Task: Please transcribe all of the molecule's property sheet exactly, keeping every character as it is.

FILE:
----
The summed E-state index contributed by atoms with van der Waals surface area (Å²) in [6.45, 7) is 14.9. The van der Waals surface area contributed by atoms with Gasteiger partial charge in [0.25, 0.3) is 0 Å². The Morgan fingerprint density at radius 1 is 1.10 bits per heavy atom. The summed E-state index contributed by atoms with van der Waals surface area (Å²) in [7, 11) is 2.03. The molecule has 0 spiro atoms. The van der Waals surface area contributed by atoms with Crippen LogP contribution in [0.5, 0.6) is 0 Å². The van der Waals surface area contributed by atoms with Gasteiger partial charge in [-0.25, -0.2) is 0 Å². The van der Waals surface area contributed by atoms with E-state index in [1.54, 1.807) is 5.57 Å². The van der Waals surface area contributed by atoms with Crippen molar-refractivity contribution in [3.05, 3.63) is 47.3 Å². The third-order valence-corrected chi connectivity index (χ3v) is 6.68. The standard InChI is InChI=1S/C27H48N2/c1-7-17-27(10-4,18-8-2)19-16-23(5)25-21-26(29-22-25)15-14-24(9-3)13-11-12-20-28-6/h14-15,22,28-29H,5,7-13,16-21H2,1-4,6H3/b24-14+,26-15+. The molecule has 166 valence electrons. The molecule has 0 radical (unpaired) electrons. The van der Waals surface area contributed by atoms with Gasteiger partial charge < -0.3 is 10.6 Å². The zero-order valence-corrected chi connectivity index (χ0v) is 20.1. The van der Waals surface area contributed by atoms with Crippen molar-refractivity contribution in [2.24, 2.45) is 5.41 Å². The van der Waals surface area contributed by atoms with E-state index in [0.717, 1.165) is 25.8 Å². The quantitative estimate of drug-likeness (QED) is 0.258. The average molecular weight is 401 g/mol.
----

The summed E-state index contributed by atoms with van der Waals surface area (Å²) in [6.45, 7) is 14.9. The van der Waals surface area contributed by atoms with Gasteiger partial charge in [0.25, 0.3) is 0 Å². The Morgan fingerprint density at radius 1 is 1.10 bits per heavy atom. The summed E-state index contributed by atoms with van der Waals surface area (Å²) in [7, 11) is 2.03. The molecule has 0 spiro atoms. The van der Waals surface area contributed by atoms with Crippen LogP contribution in [0.5, 0.6) is 0 Å². The van der Waals surface area contributed by atoms with Gasteiger partial charge in [-0.25, -0.2) is 0 Å². The van der Waals surface area contributed by atoms with E-state index in [1.54, 1.807) is 5.57 Å². The van der Waals surface area contributed by atoms with Crippen molar-refractivity contribution in [3.05, 3.63) is 47.3 Å². The third-order valence-corrected chi connectivity index (χ3v) is 6.68. The standard InChI is InChI=1S/C27H48N2/c1-7-17-27(10-4,18-8-2)19-16-23(5)25-21-26(29-22-25)15-14-24(9-3)13-11-12-20-28-6/h14-15,22,28-29H,5,7-13,16-21H2,1-4,6H3/b24-14+,26-15+. The molecule has 166 valence electrons. The molecule has 0 radical (unpaired) electrons. The van der Waals surface area contributed by atoms with Gasteiger partial charge < -0.3 is 10.6 Å². The zero-order valence-corrected chi connectivity index (χ0v) is 20.1. The van der Waals surface area contributed by atoms with Crippen molar-refractivity contribution in [2.24, 2.45) is 5.41 Å². The van der Waals surface area contributed by atoms with E-state index in [0.717, 1.165) is 25.8 Å². The quantitative estimate of drug-likeness (QED) is 0.258. The average molecular weight is 401 g/mol.